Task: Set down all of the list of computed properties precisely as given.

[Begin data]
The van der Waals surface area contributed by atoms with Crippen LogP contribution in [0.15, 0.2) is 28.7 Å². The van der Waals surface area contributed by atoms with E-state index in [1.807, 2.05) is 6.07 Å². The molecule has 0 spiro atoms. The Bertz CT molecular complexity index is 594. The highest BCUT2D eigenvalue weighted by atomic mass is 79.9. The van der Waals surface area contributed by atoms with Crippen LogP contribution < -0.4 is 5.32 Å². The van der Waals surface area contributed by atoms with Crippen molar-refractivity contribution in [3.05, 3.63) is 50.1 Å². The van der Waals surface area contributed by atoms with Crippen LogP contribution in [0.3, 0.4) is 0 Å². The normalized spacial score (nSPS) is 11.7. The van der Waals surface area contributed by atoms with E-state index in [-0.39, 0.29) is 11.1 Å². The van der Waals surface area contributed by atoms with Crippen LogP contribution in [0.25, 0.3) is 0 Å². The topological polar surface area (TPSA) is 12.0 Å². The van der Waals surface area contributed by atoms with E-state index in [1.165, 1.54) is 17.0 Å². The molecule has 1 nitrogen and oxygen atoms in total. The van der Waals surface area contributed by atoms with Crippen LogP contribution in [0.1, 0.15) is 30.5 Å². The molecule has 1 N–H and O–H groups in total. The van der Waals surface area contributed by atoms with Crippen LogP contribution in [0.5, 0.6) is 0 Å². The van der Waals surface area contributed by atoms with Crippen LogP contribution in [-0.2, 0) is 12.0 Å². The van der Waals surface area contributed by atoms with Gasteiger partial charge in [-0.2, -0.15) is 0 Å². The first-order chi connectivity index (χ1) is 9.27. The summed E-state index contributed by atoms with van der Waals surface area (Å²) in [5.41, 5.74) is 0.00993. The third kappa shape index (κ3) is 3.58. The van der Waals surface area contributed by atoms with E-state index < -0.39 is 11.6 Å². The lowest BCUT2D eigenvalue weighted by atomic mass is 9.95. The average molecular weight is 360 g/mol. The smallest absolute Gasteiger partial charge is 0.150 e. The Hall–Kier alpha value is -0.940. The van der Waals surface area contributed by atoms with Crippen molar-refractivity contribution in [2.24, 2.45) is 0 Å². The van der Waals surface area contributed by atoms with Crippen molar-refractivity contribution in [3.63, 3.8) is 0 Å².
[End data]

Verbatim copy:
The van der Waals surface area contributed by atoms with Crippen LogP contribution in [0.15, 0.2) is 28.7 Å². The van der Waals surface area contributed by atoms with E-state index in [1.807, 2.05) is 6.07 Å². The molecule has 0 spiro atoms. The Bertz CT molecular complexity index is 594. The highest BCUT2D eigenvalue weighted by atomic mass is 79.9. The van der Waals surface area contributed by atoms with Crippen LogP contribution < -0.4 is 5.32 Å². The van der Waals surface area contributed by atoms with Crippen molar-refractivity contribution in [3.05, 3.63) is 50.1 Å². The van der Waals surface area contributed by atoms with Crippen LogP contribution in [0.3, 0.4) is 0 Å². The normalized spacial score (nSPS) is 11.7. The van der Waals surface area contributed by atoms with E-state index in [-0.39, 0.29) is 11.1 Å². The van der Waals surface area contributed by atoms with Crippen LogP contribution in [0.25, 0.3) is 0 Å². The topological polar surface area (TPSA) is 12.0 Å². The van der Waals surface area contributed by atoms with E-state index in [1.165, 1.54) is 17.0 Å². The molecule has 1 nitrogen and oxygen atoms in total. The van der Waals surface area contributed by atoms with Crippen LogP contribution in [0.1, 0.15) is 30.5 Å². The molecule has 1 N–H and O–H groups in total. The van der Waals surface area contributed by atoms with Crippen LogP contribution in [0.5, 0.6) is 0 Å². The van der Waals surface area contributed by atoms with Crippen LogP contribution in [-0.2, 0) is 12.0 Å². The van der Waals surface area contributed by atoms with Gasteiger partial charge in [-0.2, -0.15) is 0 Å². The first-order chi connectivity index (χ1) is 9.27. The summed E-state index contributed by atoms with van der Waals surface area (Å²) in [5.41, 5.74) is 0.00993. The third kappa shape index (κ3) is 3.58. The van der Waals surface area contributed by atoms with E-state index < -0.39 is 11.6 Å². The lowest BCUT2D eigenvalue weighted by atomic mass is 9.95. The average molecular weight is 360 g/mol. The smallest absolute Gasteiger partial charge is 0.150 e. The Hall–Kier alpha value is -0.940. The van der Waals surface area contributed by atoms with Crippen molar-refractivity contribution in [2.24, 2.45) is 0 Å². The van der Waals surface area contributed by atoms with Crippen molar-refractivity contribution in [3.63, 3.8) is 0 Å².